Dotcom extradition upheld

High Court upholds District Cout decision. Next stop could be the Court of Appeal. UPDATED

RAW DATA: Justice Gilbert's full judgment (PDF, 363 pages)

READ ALSO: RICK SHERA - Initial observations on the Dotcom decision

Alleged internet pirate Kim Dotcom and his three co-accused are eligible for extradition to the US, the High Court has ruled.

The decision sets the stage for an Appeal Court hearing followed by a possible Supreme Court showdown as the case enters its fifth year.

After five months' deliberation, Justice Murray Gilbert upheld a decision by the District Court that there are grounds for Mr Dotcom, Mathias Ortmann, Bram van der Kolk and Finn Batato to be extradited.

Justice Gilbert departed from the District Court ruling by finding the four defendants' alleged copyright offences did not in themselves activate the US-NZ extradition treaty. However, he found there was a case of fraud to be answered and fraud is an extraditable offence. He made no finding on racketeering and money laundering charges.

His judgment says there is an "abundance of evidence" that cash rewards were paid to Megaupload members who uploaded popular files -- many of which the US government says were copyright infringing. 

These cash payments for allegedly pirated content are a key component of the US Department of Justice case and one of the elements that sets (or set) Megaupload apart from other file-sharing sites.

"There is evidence that traffic to copyright infringing material substantially drove the growth of the Mega business and this was known and encouraged by Messrs Ortmann, van der Kolk, and Dotcom, Justice Gilbert writes in his judgment.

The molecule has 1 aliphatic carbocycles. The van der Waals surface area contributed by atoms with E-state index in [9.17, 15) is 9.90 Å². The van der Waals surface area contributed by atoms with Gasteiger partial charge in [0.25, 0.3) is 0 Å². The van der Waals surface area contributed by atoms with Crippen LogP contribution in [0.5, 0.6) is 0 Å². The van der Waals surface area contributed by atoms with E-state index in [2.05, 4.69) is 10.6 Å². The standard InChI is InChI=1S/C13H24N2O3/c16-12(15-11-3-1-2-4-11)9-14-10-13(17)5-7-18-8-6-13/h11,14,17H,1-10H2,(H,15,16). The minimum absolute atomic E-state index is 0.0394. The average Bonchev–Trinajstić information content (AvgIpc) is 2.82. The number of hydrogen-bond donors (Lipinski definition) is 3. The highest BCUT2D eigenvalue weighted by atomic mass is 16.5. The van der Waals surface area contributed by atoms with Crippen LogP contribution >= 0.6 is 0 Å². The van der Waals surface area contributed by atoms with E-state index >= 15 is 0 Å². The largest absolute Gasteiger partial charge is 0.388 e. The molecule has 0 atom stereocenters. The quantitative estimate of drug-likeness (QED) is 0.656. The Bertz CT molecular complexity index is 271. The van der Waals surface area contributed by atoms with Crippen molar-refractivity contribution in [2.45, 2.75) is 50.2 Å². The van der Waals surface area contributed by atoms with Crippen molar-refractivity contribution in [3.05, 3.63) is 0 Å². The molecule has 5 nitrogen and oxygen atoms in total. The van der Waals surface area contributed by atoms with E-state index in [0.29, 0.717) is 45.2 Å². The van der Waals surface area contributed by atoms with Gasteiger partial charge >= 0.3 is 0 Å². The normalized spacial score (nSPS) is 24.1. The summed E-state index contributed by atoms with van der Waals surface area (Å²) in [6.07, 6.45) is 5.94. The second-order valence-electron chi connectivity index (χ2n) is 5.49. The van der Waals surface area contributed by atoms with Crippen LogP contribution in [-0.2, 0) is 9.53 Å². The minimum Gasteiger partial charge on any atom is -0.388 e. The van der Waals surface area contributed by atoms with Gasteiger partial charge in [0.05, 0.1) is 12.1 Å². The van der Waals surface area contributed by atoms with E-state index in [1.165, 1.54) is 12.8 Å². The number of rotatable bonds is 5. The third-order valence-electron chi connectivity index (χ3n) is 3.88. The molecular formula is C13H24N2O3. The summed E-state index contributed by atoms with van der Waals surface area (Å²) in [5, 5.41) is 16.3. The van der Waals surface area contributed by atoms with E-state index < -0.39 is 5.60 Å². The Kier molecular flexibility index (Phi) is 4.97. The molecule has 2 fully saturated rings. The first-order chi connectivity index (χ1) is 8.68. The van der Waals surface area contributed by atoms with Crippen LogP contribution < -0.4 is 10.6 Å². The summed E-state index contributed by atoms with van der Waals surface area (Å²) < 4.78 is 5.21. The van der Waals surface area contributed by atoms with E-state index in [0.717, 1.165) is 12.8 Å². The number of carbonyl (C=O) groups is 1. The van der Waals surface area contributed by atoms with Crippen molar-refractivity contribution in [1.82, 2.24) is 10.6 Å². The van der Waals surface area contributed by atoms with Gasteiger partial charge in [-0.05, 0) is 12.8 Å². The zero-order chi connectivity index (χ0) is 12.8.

The evidence of fraud includes allegedly misleading email communication with copyright holders. The government alleges movie studios, record companies and others were informed that infringing material had been removed from Megaupload when it had not been (see Rick Shera's guest post for more on the nuances of the copyright vs fraud question).

"Wilful infringement of copyright can properly be characterised as a dishonest act," Justice Gilbert wrote. "Such infringement deprives the copyright holder of something to which it may be entitled."

"The conduct alleged in count 2 therefore constitutes the offence of conspiracy to defraud in terms of art II.16," he concluded, referring to a particular section of the extradition treaty between New Zealand and the United States that stipulates under what formal criminal allegations extradition "shall be granted."

Justice Gilbert also confirmed that the District Court was correct to dismiss the appellants’ applications for a permanent stay of the extradition proceedings for alleged abuse of process.

The US government has been seeking the extradition for the four men to face trial on 13 counts including allegations of conspiracy to commit racketeering; copyright infringement; money laundering and wire fraud since 2012.

Mr Dotcom and his Megaupload co-accused lost their extradition case in December 2015.

The defendants have an option of taking the case to the Appeal Court, followed by the Supreme Court.

Mr Dotcom's lawyer, Ron Mansfield released a statement describing the decision as "extremely disappointing" and saying Mr Dotcom and his co-accused would fight on.

RAW DATA: Justice Gilbert's full judgment (PDF, 363 pages)

READ ALSO: RICK SHERA - Initial observations on the Dotcom decision

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